Nancy Barr Mavity. The Man Who Didn’t Mind Hanging (1932) 300 pp.
When San Francisco millionaire philanthropist Gabriel Jeffries is found murdered, the police announce that they have solved the crime—and have arrested the perpetrator—in just three hours. What appears to be an open-and-shut case against Jeffries’ Chinese servant Sing Wong (who also holds a Ph.D. from UC Berkeley) attracts the attention of three men: Fon Ng Chee, leader of San Francisco’s Chinese colony; Sam Hardwicke, brilliant, young, publicity-seeking defense attorney; and Peter Piper, crime reporter for the Herald. Together, the three set out to gain an acquittal for Sing Wong, who refuses to defend himself and claims to be prepared for any punishment that might come his way. As Peter investigates the circumstantial evidence against Sing Wong, which includes three cigarettes, a misplaced money box, and a mysterious stab wound, the details about Jeffries’ treatment of those closest to him begin to surface, showing that just about everyone Jeffries came into contact with had a motive to kill him—except Sing Wong.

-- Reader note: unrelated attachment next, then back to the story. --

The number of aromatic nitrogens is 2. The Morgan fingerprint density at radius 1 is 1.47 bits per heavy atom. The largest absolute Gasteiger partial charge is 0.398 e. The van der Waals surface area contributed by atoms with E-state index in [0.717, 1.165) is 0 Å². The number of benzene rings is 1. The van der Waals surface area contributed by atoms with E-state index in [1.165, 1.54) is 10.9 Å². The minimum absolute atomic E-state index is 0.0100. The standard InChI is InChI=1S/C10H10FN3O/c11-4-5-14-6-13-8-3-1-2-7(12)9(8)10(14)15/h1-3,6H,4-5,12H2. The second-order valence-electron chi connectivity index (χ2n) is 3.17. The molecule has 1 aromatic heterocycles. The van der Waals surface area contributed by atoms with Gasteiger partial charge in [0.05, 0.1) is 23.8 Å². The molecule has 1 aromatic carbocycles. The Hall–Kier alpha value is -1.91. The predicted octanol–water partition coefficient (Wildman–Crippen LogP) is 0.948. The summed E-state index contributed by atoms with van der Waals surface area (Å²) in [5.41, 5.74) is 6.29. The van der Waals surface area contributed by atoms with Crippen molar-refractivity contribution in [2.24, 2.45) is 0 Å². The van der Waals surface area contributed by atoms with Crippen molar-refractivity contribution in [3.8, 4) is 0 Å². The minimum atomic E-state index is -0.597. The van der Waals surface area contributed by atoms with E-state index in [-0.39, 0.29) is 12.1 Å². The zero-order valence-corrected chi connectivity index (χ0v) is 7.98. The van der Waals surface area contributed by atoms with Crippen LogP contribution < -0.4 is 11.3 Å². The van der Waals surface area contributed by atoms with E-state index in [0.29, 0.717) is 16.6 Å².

Hubin; Herron